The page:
While visiting Lucknow, a house cook made this dish for our dinner. Traditionally it involves a quick-smoking technique called dhungar, with coals of nonaromatic wood, but it’s also good unsmoked.
- 3⁄4 lb. small (about 4″–6″ long) eggplants
- 2 cups whole-milk yogurt
- 1⁄2 -1 green serrano chile, stemmed and minced
- 1 Tbsp. cumin seeds, toasted, finely ground, and sifted
- 1 tsp. garam masala, sifted
- 1 small red onion, peeled and thinly sliced lengthwise
- 4 onion “cups”
- 4 Tbsp. usli ghee, melted
- Leaves of 1/4 bunch cilantro
- Put eggplants into a medium pot and fill pot with cold water. Cover pot and boil over medium-high heat until eggplants are completely soft, 45–60 minutes. Drain, stem, and peel eggplants. Put eggplant flesh into a wide bowl and mash with a fork. Add yogurt, chiles, cumin, garam masala, and three-quarters of the sliced onions to bowl and stir until well combined.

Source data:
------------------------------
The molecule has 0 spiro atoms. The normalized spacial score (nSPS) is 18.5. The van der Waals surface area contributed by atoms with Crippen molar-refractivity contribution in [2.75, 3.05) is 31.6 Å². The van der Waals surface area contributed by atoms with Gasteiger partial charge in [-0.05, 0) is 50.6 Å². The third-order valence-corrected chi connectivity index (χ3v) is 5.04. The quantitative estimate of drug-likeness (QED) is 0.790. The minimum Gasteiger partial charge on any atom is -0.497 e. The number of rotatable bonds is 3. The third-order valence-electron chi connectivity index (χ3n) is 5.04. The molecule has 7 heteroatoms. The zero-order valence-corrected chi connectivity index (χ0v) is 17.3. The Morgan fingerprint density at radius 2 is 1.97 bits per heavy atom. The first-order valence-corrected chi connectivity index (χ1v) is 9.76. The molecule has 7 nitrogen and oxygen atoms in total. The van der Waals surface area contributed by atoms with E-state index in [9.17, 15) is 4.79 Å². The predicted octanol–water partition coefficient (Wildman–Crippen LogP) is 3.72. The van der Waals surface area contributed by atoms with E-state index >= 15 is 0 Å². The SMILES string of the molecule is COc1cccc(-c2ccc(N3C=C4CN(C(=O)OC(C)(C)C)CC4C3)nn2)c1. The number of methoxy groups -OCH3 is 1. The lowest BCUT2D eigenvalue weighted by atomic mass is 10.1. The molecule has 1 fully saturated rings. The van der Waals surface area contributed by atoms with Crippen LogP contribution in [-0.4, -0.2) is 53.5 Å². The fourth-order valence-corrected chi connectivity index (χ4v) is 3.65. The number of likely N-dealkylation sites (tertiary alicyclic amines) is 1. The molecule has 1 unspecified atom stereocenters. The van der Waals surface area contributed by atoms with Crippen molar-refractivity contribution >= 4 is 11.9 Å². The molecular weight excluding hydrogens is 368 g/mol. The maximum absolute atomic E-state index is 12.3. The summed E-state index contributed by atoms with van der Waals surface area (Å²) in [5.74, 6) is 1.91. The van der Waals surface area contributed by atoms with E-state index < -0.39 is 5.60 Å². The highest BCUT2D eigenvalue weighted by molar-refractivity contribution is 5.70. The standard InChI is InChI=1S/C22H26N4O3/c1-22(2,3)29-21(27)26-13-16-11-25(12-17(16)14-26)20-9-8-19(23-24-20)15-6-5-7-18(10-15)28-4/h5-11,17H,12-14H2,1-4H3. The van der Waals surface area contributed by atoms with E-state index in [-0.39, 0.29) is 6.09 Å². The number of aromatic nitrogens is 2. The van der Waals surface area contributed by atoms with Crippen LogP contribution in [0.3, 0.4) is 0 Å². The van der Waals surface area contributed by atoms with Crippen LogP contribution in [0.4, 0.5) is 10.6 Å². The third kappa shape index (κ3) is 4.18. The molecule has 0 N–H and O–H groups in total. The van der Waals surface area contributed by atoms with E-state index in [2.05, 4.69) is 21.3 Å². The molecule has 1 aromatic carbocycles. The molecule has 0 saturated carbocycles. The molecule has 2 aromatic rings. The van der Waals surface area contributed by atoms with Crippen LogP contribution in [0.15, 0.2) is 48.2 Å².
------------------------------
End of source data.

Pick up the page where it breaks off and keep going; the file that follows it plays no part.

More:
- If you choose to give a smoky flavor to the eggplant mixture, spread the mixture out in a large skillet or a wide dish with a tight-fitting lid. Make four wells in the mixture and set 1 of the onion cups in each well. Add a hot hardwood-charcoal coal to each cup, spoon 1 tbsp. of the ghee over each coal (it will immediately begin smoking), and quickly cover skillet or dish. Set aside to let smoke for 10 minutes. Discard onion cups, extinguishing coals, if using, in water.
- Chop all but a few of the cilantro leaves and stir into smoky or unsmoky eggplant mixture. Season to taste with salt. Transfer to a serving bowl and garnish with remaining onions and cilantro leaves.